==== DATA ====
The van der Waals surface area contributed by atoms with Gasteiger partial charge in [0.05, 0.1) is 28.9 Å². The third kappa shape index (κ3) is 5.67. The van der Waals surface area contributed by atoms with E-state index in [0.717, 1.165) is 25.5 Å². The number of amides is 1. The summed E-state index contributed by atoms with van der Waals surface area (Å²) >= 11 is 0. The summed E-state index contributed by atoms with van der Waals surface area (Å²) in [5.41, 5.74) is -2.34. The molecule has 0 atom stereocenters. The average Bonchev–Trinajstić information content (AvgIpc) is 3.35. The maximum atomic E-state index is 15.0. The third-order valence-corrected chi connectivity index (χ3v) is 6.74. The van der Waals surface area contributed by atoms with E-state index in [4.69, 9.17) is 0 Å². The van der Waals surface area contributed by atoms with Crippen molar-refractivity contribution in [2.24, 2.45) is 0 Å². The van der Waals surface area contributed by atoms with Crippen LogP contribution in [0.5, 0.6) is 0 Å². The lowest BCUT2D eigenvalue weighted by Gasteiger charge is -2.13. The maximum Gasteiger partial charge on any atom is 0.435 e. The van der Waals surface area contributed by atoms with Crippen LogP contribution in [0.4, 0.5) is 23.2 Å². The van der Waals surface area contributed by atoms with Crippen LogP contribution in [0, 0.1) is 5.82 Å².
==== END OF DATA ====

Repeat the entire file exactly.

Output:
The van der Waals surface area contributed by atoms with Gasteiger partial charge in [0.05, 0.1) is 28.9 Å². The third kappa shape index (κ3) is 5.67. The van der Waals surface area contributed by atoms with E-state index in [0.717, 1.165) is 25.5 Å². The number of amides is 1. The summed E-state index contributed by atoms with van der Waals surface area (Å²) >= 11 is 0. The summed E-state index contributed by atoms with van der Waals surface area (Å²) in [5.41, 5.74) is -2.34. The molecule has 0 atom stereocenters. The average Bonchev–Trinajstić information content (AvgIpc) is 3.35. The maximum atomic E-state index is 15.0. The third-order valence-corrected chi connectivity index (χ3v) is 6.74. The van der Waals surface area contributed by atoms with E-state index in [4.69, 9.17) is 0 Å². The van der Waals surface area contributed by atoms with Crippen molar-refractivity contribution in [2.24, 2.45) is 0 Å². The van der Waals surface area contributed by atoms with Crippen LogP contribution in [0.5, 0.6) is 0 Å². The lowest BCUT2D eigenvalue weighted by Gasteiger charge is -2.13. The maximum Gasteiger partial charge on any atom is 0.435 e. The van der Waals surface area contributed by atoms with Crippen LogP contribution in [0.4, 0.5) is 23.2 Å². The van der Waals surface area contributed by atoms with Crippen LogP contribution in [0, 0.1) is 5.82 Å².